Setsuya Fukuda, National Institute of Population and Social Security Research, Japan
This study examines the influence of male participation in housework and childcare on the well-being of the couples in Germany, the Netherlands and Japan, where gender role norms are known as traditional. For example, in Japan, the number of men who desire to participate in childcare is increasing with the emergence of the positive images of active fatherhood. Some panel data analysis in Japan also shows that a wife’s marital satisfaction level tends to rise with an increase in male participation in childcare. On the other hand, the media have started to underscore the stress faced by numerous working men who are still required to work long hours while simultaneously attempting to become more involved in childcare. To increase gender equity in family life, changes in individual values must be accompanied by changes in social conditions to ensure that male participation in domestic tasks can contribute to increased well-being for both the husband and the wife. This research will take advantages of GGS’s couple survey design, wherein answers will be obtained separately from male and female partners living in the same household, and examine how men's participation in housework and childcare relates to well-being of both men themselves and their female partners. First, the study intends to classify the couples according to how each couple’s well-being responds to male participation in domestic work. Then, second, I compare how the distribution and correlates of each group differ across countries. Results are compared across Japan, Germany and the Netherlands where strong cultural preference exists for women to stay at home for child-rearing. Through this comparative framework, the research intends to reveal both consequences and social constraints of men’s active participation in domestic work in these gender “traditional” societies.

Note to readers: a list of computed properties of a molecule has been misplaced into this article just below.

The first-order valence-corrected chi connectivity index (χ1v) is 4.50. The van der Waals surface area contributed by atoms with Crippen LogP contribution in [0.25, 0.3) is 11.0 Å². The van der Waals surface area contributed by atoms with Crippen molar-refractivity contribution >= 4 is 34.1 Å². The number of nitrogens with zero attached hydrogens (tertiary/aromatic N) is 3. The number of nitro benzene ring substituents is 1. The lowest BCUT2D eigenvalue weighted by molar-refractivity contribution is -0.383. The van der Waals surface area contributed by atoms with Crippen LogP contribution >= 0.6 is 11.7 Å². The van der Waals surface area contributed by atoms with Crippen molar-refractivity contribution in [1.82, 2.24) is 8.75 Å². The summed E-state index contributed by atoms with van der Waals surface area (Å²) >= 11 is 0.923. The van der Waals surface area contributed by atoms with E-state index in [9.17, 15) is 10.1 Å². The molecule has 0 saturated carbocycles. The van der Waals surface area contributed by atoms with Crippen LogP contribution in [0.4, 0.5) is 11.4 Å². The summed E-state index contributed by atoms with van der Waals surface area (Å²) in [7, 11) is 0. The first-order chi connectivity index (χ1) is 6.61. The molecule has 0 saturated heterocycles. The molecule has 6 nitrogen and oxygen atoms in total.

Presented in Session P2. Poster Session 2